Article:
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Partnership continues to form with Dodge City




DC3 is another step closer to becoming a version of FHSU2.

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DC3 is another step closer to becoming a version of FHSU2.

Plans are underway for Dodge City Community College -- a two-year college in southwest Kansas commonly known as DC3 because of its acronym DCCC -- to merge with Fort Hays State University.

The community college's board voted unanimously twice in four months to form a partnership with FHSU, which essentially would make it Fort Hays State University at Dodge City.The proposal is to form an "industry-education" partnership and create an Institute of Applied Technology on the Dodge City campus, offering four-year programs through Fort Hays.

While the entire process could take several years, FHSU's Edward Hammond said he hopes legislators have it on their agenda by its next session that begins in January.

First, the proposal must be approved by the Kansas Board of Regents and the governor.

As FHSU president, Hammond was front and center with the proposal, which began several years ago. Hammond retired from the presidency this summer but remains at Fort Hays as a consultant and will continue working on the project along with FHSU's new president, Mirta Martin.

The Institute of Applied Technology would feature three academic units -- a lower division college containing the existing programs of DC3, an upper division college that offers baccalaureate degrees and a technical institute, featuring corporate sponsors.

The proposal calls for a $10 million facility to support the expected increase in enrollment, as well as an additional $5 million more in state money to FHSU for operating expenses.

DCCC currently has between 1,500 and 1,700 students enrolled. The creation of the new center could at least double those numbers.

The proposal is asking for the $10 million investment for the new building during the first year of the next biennium budget, which begins in January, and the $5 million increase in Fort Hays' state general services budget during the second year.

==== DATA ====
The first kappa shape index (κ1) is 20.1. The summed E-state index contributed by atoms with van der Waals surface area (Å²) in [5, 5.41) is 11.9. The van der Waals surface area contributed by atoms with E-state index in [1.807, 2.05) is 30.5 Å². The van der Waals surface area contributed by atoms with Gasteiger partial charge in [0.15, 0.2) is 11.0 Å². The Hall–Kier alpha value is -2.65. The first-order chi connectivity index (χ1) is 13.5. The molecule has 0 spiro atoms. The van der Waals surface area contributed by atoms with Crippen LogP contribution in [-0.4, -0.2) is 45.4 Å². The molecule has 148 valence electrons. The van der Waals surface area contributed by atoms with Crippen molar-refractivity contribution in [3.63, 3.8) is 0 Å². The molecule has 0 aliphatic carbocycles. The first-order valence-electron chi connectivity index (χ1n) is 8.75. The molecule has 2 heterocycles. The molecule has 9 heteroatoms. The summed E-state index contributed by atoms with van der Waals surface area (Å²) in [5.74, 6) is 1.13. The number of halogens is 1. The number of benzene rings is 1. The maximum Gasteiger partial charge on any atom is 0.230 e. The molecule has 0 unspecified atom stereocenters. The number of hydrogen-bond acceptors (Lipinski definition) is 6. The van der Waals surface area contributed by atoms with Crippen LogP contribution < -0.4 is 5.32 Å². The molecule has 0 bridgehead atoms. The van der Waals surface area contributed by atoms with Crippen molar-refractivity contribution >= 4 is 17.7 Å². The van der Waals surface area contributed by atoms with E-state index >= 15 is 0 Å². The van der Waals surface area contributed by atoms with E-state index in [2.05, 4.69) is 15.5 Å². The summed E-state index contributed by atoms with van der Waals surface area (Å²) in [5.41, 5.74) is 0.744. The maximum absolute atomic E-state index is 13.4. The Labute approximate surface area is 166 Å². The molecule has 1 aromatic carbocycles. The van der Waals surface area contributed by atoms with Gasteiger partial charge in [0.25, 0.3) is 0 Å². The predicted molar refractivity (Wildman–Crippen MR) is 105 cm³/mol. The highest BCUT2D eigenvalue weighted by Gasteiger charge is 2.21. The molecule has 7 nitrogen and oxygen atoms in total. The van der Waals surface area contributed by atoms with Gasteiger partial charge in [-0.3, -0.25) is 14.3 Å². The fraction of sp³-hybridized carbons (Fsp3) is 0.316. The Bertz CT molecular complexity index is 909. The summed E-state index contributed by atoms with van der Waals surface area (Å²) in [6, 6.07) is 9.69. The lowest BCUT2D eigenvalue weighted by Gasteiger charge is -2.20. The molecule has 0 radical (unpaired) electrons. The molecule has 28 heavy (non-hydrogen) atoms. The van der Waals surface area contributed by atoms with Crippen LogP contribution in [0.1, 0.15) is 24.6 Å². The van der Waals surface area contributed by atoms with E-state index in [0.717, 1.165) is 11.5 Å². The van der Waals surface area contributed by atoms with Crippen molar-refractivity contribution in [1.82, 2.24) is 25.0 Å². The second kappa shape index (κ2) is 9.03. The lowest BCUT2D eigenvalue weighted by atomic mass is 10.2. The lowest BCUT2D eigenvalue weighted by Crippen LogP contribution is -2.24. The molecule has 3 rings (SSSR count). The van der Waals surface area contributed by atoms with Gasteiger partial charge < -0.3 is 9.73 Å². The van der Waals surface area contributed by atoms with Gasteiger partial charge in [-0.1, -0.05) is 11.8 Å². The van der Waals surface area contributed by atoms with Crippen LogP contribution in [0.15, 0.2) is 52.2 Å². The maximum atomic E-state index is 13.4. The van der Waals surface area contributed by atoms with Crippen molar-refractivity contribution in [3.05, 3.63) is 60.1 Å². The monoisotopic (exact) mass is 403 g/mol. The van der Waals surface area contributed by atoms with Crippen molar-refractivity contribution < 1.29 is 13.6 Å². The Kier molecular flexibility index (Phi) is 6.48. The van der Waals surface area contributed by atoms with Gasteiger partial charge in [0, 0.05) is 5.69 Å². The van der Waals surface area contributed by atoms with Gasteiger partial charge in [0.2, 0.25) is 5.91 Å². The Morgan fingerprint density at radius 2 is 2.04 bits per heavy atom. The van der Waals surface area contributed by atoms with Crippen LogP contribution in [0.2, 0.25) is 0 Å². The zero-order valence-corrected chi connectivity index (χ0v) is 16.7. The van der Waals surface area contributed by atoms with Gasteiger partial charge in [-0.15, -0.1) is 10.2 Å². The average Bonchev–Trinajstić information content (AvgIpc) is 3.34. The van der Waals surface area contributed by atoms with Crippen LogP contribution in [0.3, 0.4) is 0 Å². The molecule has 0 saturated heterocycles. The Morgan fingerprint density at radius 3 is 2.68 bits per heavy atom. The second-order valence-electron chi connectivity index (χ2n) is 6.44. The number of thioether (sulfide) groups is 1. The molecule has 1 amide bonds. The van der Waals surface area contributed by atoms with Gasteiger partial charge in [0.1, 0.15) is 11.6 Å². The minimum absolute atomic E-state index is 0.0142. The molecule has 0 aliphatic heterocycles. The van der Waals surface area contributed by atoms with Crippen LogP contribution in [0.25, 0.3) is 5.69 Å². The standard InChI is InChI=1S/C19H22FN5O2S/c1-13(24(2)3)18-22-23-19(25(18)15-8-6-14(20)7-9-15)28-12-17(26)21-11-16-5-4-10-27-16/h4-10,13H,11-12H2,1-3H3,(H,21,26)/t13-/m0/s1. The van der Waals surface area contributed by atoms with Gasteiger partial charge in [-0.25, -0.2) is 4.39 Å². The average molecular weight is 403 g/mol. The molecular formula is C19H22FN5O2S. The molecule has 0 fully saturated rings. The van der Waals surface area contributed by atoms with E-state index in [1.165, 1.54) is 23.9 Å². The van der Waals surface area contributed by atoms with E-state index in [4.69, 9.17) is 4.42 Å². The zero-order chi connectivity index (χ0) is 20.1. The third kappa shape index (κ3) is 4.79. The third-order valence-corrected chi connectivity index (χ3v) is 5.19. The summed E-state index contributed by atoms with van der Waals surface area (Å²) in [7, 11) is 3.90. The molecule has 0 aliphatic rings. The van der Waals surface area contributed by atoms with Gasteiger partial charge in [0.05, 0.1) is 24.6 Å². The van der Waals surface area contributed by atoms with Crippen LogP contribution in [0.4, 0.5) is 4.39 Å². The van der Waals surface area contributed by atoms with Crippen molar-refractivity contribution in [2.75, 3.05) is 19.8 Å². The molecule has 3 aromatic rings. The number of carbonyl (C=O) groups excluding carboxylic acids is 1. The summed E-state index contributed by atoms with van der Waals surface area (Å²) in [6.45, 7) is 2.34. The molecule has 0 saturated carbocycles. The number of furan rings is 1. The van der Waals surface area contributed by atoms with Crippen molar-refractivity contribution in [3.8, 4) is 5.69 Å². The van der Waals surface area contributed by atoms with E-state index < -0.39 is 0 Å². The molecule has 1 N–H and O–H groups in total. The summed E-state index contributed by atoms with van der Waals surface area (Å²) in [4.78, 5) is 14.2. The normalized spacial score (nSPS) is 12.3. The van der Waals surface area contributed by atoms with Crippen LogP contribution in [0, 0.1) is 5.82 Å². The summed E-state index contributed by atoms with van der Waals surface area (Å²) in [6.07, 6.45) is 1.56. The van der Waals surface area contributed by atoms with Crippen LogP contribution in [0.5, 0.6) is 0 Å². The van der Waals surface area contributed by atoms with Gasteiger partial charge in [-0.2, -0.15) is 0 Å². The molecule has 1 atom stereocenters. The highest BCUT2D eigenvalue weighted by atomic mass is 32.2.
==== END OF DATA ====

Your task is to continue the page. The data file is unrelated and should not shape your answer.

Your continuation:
Martin has made four trips to Dodge City since taking over the presidency on July 1, meeting with the DCCC president, task force, faculty and other constituencies.

"I really think this is a union that makes sense," Martin said. "At the core of the mission of a community college is to provide affordable and accessible education to the individuals it is serving. And that's our mission at Fort Hays State University. So being able to bring a senior institution to the area of the state that doesn't have one so that individuals can have access to the American dream in their back yard is the right thing to do."

It would give the Dodge City a four-year institution for the first time since 1993 when St. Mary of the Plains College closed.

The closest four-year institution to the southwest quadrant is Barkley College in Haviland, a private Quaker college of approximately 300 students 50-some miles east of Dodge City. The nearest four-year public institution to Dodge City is Fort Hays, nearly two hours to the northeast.

Hammond said the next step in the process is for the Kansas Board of Regents to put the $10 million and $5 million price tags into the budget requests at its September meeting. The budget director then will make a recommendation to the governor, who in turn will make his recommendation to the Legislature in January.

"Since we are at the end of this biennium," Hammond said, "we'll know whether or not the money is going to be there by this time next year."